Lino's Whale Wash business and dismantle it if he doesn't
fork over what he owes. Oscar, of course, is also the kind
of fish who thrives at potential get-rich-quick schemes,
but when he blows a major stash over an ill-fated sea-horse
race, it puts him in a very compromising situation.
Enter Lenny (Jack
Black), a Great White who, much to the displeasure of his
father Don Lino, is a vegetarian. Oscar's latest moment
of chaos comes when Lenny's brother is accidentally killed
by an anchor, and the fish unwittingly takes credit for
it. Though the lie lifts his popularity in the reef and
allows him to be the kind of wealthy and power individual
he has always dreamed about, it does nothing to change the
fact that he has a family of angry Great Whites looking
for him to exact their revenge. Lenny, who himself feels
a twinge of guilt regarding his brother's demise, decides
to team up with Oscar so the both of them can solve all
of their problems in one fell swoop. Their secretive partnership
works in their favor for a time, but how long could it possibly
go on, especially when Oscar's closest friend Angie (Renee
Zellweger) discovers their secrets? And furthermore, will
Oscar catch onto the fact that his best friend actually
wants more than a friendship from him before it's too late?
The plot, a seemingly
convoluted series of misunderstandings and unlikely partnerships,
is fueled much in the same way that the "Shrek"
films were - that is, to spoof elements of pop culture over
telling a story that may or may not be driven by itself
otherwise. The difference, naturally, is that the fairy
tales at the center of "Shrek" were styled in
a manner that depended on the satire; in "Shark Tale,"
what you actually get is storytelling in which all the in-jokes
seem tacked on just for the sake of saying something witty.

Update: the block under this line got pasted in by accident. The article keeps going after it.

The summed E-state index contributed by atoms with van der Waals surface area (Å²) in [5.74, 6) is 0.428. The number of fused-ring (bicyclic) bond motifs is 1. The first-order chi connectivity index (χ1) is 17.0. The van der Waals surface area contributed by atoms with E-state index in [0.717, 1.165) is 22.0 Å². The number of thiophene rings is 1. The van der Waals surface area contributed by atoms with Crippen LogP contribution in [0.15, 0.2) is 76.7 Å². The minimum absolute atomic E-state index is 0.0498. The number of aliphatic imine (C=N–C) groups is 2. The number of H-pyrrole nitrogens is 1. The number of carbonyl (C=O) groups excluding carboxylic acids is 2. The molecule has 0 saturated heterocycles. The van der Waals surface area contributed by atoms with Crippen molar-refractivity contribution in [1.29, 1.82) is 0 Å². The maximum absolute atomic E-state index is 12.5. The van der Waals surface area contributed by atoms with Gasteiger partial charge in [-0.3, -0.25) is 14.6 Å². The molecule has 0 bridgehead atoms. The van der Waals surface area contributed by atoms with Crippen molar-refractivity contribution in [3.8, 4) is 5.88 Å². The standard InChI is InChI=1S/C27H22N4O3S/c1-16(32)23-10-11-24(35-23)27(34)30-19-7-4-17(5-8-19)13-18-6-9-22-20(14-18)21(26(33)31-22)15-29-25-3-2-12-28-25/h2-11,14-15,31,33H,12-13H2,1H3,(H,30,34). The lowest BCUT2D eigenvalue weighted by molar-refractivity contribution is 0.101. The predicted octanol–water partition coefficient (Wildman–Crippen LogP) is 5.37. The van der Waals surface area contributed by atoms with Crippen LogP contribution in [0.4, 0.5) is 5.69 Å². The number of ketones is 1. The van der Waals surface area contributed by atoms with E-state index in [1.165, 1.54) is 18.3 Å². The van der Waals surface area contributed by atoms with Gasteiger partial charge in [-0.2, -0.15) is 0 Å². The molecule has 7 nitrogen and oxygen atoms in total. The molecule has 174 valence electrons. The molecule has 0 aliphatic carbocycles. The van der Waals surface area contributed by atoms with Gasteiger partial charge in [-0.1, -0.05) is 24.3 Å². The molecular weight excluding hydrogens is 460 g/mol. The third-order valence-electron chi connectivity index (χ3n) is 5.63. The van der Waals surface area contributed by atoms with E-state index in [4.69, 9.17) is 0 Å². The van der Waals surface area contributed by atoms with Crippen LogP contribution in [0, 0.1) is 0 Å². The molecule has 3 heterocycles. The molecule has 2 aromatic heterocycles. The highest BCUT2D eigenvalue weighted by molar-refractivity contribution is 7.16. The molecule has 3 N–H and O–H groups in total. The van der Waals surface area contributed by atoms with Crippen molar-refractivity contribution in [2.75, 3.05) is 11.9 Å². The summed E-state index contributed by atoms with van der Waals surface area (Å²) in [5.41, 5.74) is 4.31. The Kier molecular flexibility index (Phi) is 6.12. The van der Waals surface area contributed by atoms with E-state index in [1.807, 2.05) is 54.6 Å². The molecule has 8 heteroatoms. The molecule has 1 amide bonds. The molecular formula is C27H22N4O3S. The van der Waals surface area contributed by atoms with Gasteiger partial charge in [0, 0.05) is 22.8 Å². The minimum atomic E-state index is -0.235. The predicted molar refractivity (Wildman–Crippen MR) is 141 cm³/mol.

That, at least, means the movie has a broader audience appeal
than the general animated film (and a lot of the references
to films like "The Godfather" certainly back up
that notion). Unfortunately, any kind of movie who needs
to reach so far back in time to spoof something so common
is obviously not thinking with the times.
expected, will be dazzled by the colorful characters and
all the neat little visual gimmicks that the film sets out
to provide (even I can admit that a sequence involving a
reef that resembles Times Square is spectacular in both
scope and sight). But who is this movie for? Them? Us? Everyone?
No one? Good question. The brains at Dreamworks have a solid
foundation here that could have taken five or six different
directions than what it currently does. Few will find it
very amusing. Most will feel obliged to laugh just because
it's a cartoon with cute round faces and a bunch of flamboyant
characterizations. But this is in no way a match to any
of the recent efforts to emerge from the Pixar hard drives.
If "Finding Nemo" was a Utopia of deep-sea cartoon
adventures, than "Shark Tale" plays as an inferior
in need of some serious renovation.
© 2004, David Keyes, Cinemaphile.org.
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if the above review contains any spelling or grammar mistakes.